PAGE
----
The power of physiotherapy wins plaudits in Public Health England's stroke awareness campaign
Public Health England (PHE) has praised the power of physiotherapy in a publicity drive encouraging the public to act swiftly if someone might be having a stroke.
Backed by the Stroke Association – and amid concerns that people’s responses to stroke might have waned after Covid-19 grabbed the nation’s attention – PHE has re-launched the Act F.A.S.T. campaign.
F.A.S.T. stands for:
- face: has the person’s face fallen on one side? Can they smile?
- arms: can they raise both their arms and keep them there?
- speech: is their speech slurred?
- time: time to call 999 – are they having speech difficulties?
Case study: Adrian Day's 'intense physiotherapy'
A case study featuring Adrian Day, a 61-year-old man from Warrington in Cheshire, was released by PHE on 9 March as it launched the awareness campaign. Mr Day had a stroke last May while facing redundancy because of the Covid-19 pandemic.
I knew about the FAST symptoms, but initially I was just feeling dizzy. However, I then lost the movement on my left side, all in a matter of minutes [Adrian Day]
He said: ‘I knew about the FAST symptoms, but initially I was just feeling dizzy. However, I then lost the movement on my left side, all in a matter of minutes.’ His wife Carol dialled 999. When paramedics arrived, diagnosed a stroke and took him to Whiston Hospital, Merseyside.
After a CT scan and Covid-19 test, Mr Day was transferred to the stroke ward and told there had been a bleed on his brain.
But thanks to ‘intense physiotherapy’, Mr Day achieved his goal of walking out of hospital before his 61st birthday – two weeks early. His next goal is to attend his daughter’s graduation ceremony in 2021, with the goal of walking unaided and clapping using both hands.
Key facts about stroke
- about 100,000 strokes occur in the UK every year: at least one stroke every five minutes
- a 13 per cent drop in hospital attendances for stroke was recorded during the early phase of the pandemic (March to July 2020), according to the latest data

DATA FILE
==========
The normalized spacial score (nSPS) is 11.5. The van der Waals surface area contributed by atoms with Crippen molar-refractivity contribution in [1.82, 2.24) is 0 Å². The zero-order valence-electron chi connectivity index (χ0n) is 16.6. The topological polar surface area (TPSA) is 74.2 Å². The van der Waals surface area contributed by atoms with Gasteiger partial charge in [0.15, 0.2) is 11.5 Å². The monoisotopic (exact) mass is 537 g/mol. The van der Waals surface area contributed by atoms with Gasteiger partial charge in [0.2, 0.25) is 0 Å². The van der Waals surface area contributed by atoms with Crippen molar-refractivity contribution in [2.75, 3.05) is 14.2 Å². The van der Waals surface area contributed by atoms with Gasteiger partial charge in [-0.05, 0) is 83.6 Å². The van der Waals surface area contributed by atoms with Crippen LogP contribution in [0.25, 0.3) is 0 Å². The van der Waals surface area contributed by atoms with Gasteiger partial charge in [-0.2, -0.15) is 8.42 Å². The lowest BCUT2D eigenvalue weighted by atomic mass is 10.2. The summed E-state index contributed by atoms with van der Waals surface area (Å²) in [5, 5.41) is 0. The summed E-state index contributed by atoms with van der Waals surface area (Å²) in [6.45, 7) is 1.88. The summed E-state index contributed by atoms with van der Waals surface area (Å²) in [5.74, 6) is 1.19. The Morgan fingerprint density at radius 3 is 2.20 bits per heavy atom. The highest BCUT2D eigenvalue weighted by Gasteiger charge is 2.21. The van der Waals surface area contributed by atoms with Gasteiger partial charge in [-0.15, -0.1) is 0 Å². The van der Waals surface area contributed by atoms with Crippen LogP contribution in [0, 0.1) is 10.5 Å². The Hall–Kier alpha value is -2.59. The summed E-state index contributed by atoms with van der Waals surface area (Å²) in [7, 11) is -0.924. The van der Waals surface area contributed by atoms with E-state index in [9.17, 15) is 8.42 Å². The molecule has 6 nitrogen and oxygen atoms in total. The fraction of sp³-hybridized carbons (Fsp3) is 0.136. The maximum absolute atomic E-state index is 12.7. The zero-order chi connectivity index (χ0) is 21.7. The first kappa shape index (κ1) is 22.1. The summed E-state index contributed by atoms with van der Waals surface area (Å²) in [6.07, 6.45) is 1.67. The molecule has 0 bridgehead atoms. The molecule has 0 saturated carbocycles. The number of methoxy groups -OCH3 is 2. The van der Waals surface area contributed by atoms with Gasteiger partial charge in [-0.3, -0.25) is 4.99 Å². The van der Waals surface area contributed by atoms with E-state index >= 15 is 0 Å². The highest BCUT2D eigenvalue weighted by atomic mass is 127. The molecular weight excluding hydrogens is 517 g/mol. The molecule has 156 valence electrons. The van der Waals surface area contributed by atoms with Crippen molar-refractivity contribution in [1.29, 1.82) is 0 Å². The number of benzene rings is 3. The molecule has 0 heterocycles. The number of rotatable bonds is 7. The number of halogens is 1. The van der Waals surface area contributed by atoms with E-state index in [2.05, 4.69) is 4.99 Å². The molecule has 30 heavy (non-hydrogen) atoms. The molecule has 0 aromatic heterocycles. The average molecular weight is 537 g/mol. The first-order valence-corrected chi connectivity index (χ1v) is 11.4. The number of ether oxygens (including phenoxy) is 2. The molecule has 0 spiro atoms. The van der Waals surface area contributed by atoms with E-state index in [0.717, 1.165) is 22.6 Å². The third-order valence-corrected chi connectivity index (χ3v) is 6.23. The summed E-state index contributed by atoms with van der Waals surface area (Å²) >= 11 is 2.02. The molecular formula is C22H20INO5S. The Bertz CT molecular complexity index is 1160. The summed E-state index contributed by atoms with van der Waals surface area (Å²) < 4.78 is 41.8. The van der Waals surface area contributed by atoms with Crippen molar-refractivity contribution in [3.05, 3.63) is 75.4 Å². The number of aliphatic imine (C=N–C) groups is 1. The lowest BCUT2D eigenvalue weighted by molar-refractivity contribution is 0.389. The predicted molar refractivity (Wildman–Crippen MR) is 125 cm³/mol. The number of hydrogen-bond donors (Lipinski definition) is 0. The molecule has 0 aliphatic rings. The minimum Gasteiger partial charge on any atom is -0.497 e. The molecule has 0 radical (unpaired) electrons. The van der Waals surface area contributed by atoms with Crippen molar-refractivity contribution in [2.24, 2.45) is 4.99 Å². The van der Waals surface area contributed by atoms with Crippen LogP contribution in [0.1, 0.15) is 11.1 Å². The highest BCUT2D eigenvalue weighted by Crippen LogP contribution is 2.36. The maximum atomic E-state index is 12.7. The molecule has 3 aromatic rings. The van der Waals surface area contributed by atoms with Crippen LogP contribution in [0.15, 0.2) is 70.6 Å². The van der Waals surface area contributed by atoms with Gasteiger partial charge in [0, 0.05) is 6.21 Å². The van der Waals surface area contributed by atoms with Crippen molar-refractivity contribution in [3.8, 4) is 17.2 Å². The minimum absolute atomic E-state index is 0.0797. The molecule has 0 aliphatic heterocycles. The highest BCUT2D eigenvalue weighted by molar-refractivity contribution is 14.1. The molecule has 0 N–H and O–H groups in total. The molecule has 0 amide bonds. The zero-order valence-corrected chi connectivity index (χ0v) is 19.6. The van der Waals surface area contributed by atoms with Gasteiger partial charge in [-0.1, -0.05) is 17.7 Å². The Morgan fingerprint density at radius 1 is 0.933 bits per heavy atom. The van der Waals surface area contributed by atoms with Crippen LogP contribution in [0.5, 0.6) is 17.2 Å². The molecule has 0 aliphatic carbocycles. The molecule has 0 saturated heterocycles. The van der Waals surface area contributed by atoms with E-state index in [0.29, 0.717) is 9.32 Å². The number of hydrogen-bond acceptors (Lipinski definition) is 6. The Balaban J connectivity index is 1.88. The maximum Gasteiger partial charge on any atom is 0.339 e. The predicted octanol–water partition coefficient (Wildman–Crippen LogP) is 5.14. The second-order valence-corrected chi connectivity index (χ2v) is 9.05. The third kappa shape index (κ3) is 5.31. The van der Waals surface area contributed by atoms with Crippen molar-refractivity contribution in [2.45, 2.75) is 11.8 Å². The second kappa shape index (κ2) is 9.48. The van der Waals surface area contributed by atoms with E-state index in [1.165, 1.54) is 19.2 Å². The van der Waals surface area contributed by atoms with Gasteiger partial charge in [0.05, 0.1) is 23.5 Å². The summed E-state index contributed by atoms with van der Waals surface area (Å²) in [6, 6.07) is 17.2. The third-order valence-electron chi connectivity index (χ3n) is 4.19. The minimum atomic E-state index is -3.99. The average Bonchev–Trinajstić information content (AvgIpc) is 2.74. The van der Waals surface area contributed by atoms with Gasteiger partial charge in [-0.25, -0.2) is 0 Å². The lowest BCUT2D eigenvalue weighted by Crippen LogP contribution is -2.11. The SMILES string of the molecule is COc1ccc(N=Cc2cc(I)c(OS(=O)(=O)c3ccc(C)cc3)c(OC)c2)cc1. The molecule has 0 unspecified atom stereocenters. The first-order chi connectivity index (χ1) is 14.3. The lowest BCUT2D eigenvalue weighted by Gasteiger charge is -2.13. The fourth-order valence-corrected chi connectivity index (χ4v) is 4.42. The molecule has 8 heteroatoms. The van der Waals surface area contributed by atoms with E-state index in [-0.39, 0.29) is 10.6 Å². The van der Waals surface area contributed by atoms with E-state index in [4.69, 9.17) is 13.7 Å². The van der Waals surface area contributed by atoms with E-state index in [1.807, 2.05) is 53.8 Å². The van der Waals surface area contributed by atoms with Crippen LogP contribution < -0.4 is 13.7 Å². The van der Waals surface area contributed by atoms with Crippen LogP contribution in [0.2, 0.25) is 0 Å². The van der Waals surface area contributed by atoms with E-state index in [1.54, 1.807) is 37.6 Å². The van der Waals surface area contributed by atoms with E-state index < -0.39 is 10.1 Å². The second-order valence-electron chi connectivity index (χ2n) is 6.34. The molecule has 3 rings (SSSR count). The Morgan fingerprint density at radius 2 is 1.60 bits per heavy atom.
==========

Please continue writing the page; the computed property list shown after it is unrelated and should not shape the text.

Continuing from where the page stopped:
- stroke is the fourth single leading cause of death in the UK and the single largest cause of complex disability
- about 1.9 million nerve cells in the brain are lost every minute that a stroke is left untreated, potentially causing slurred speech and paralysis
- black people are twice as likely to have a stroke than their white counterparts
Fear of 'being a burden to NHS' highlighted
Juliet Bouverie, the Stroke Association’s chief executive, said: ‘Last year we saw thousands of people with suspected stroke put off calling 999 due to fear of catching Covid-19 or being a burden on the NHS.
‘People could now be living with more severe disability than they otherwise would because they put off calling 999. That’s why you need to know that acting FAST and calling 999 saves lives.’
Another campaign supporter is Blood Pressure UK, whose campaign manager Hemini Bharadia said: ‘We are supporting the Act F.A.S.T Stroke campaign because this pandemic has highlighted a significant fall in the number of people having their blood pressure measured, which puts them at an increased risk of stroke.’
The Act F.A.S.T. campaign will be featured on a variety of media, including television, video on demand, radio and social media.
For information on stroke, see: https://www.nhs.uk/conditions/stroke
To find out more about the Stroke Association, visit: stroke.org.ukAuthor: Ian A McMillan